by Admin . March 30th, 2015
This is bad news for street photographers not just in Arkansas but to everyone else as well. This is because the Arkansas Senate has passed a bill that would make street photography illegal. The said bill SB-79 also known as the Personal Rights Protection Act aimed to protect privacy and the rights of the citizens living in Arkansas.
The bill’s effect and scope is easily summarized in its full name which is “To Enact the Personal Rights Protection Act: and to Protect the Property Rights of an Individual to the Use of the Individual’s Name, Voice, Signature, and Likeness”. This effectively makes it illegal to be photographed and filmed on public grounds without any written consent. This bill would require photographers and videographers to ask for written consent or a model release from everyone seen in the photo or video every single time. But that is just the tip of an crazy iceberg because the bill also cites that even photos not taken in Arkansas as long as someone from Arkansas recognizes themselves in the photo could still file a lawsuit. Imagine all the people in this image who will recognize themselves and later on sue the photographer who took this if the bill takes effect.
In the words of America Society of Media Photographers (ASMP): “This bill expands the individual’s Right of Publicity to an unprecedented extreme.” The ASMP has joined the sentiments of the Motion Picture Association of America (MPPA) and Digital Media Licensing Association (DLMA) as well as other organizations in opposing SB-79 and asking the Arkansas’ governor to veto the bill.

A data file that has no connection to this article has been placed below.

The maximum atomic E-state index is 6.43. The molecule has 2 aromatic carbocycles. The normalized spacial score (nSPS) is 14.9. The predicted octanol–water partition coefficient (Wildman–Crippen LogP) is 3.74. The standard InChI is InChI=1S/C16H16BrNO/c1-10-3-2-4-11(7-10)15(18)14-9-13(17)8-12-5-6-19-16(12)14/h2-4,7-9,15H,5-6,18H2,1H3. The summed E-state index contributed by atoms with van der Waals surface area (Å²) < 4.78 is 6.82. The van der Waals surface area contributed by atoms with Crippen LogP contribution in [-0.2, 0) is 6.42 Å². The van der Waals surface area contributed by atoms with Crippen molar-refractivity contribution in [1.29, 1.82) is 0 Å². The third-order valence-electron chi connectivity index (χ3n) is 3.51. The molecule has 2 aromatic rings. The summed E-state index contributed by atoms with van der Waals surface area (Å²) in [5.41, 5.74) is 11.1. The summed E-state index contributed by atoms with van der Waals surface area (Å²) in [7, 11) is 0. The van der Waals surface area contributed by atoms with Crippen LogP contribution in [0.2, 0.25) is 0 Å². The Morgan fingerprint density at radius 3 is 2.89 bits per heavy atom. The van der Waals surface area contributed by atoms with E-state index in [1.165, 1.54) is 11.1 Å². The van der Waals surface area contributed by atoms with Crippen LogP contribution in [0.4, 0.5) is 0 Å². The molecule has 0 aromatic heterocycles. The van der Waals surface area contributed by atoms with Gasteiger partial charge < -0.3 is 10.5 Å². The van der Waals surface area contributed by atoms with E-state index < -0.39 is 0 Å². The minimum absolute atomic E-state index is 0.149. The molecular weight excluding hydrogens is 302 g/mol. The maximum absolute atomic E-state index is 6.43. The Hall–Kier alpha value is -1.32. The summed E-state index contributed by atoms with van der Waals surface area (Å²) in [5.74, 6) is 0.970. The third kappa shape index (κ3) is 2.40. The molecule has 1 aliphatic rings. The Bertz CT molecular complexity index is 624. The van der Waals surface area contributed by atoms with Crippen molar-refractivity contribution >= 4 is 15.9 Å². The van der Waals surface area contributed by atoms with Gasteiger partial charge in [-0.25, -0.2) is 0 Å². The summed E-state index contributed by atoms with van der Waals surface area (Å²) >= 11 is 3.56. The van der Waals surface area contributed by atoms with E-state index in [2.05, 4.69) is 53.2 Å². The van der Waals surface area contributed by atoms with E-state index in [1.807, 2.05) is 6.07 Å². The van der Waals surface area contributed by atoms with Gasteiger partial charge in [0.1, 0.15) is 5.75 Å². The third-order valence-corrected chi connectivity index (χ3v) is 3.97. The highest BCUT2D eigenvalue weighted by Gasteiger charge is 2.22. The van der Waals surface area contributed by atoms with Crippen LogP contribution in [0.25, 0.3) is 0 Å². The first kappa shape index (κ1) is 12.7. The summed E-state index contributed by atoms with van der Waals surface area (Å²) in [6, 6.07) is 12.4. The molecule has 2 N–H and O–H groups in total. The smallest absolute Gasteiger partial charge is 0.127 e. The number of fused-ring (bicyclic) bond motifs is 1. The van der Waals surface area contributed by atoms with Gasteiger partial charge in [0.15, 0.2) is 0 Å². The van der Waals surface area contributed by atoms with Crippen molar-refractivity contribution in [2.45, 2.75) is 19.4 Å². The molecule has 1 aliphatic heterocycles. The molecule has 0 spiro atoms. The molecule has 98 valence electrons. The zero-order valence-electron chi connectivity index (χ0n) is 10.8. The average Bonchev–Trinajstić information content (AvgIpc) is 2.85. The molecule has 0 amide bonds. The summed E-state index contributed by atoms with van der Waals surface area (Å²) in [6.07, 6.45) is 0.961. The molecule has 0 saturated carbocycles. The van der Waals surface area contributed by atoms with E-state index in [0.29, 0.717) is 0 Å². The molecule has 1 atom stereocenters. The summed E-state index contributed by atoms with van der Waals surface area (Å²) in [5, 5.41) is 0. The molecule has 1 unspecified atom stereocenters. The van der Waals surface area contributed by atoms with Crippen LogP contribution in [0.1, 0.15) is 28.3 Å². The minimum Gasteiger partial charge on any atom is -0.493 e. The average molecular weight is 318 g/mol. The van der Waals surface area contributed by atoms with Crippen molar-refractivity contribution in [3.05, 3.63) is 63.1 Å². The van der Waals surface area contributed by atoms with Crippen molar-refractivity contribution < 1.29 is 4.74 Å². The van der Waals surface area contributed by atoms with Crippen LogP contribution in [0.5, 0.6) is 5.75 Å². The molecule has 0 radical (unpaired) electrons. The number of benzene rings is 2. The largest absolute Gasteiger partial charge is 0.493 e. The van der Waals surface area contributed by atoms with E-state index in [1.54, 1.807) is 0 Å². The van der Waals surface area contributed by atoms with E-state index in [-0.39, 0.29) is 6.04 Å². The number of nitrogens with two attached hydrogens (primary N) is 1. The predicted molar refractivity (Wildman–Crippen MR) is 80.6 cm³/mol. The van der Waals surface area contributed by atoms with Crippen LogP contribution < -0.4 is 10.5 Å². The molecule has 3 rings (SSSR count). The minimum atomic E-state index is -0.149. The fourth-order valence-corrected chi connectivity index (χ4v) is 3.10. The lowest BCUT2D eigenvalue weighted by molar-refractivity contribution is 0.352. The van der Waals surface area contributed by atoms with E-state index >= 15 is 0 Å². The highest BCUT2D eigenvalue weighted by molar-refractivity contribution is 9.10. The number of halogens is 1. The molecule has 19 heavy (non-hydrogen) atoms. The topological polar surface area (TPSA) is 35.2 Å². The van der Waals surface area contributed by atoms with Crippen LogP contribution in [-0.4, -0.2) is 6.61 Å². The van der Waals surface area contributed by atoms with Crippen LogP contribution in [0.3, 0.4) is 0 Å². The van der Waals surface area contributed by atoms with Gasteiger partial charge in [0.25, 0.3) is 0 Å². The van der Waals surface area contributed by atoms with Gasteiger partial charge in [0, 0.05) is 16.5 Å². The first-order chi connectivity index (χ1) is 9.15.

In ASMP’s letter they mention frightening implications to photographers, they wrote:
The implications of this bill are staggering. For example, an image showing recognizable people posted to the Internet for a use that would not require written consent anywhere else in the world could leave you open to a lawsuit just because someone in Arkansas could view it online.
SB-79 places an unprecedented burden on all photographers whose work could be viewed within the state of Arkansas to either get explicit consent from every individual whose likeness appears in all of their photographs or risk defending themselves in a lawsuit where they will have to shoulder the burden of proving the use of their photographs qualifies as an exempted use.
ASMP hopes that the bill will be vetoed by the governor this coming March 31st or it will stand. If you want join the cause ASMP has some instructions in their post of what you can do in order to oppose it. You can also read the entire bill here.
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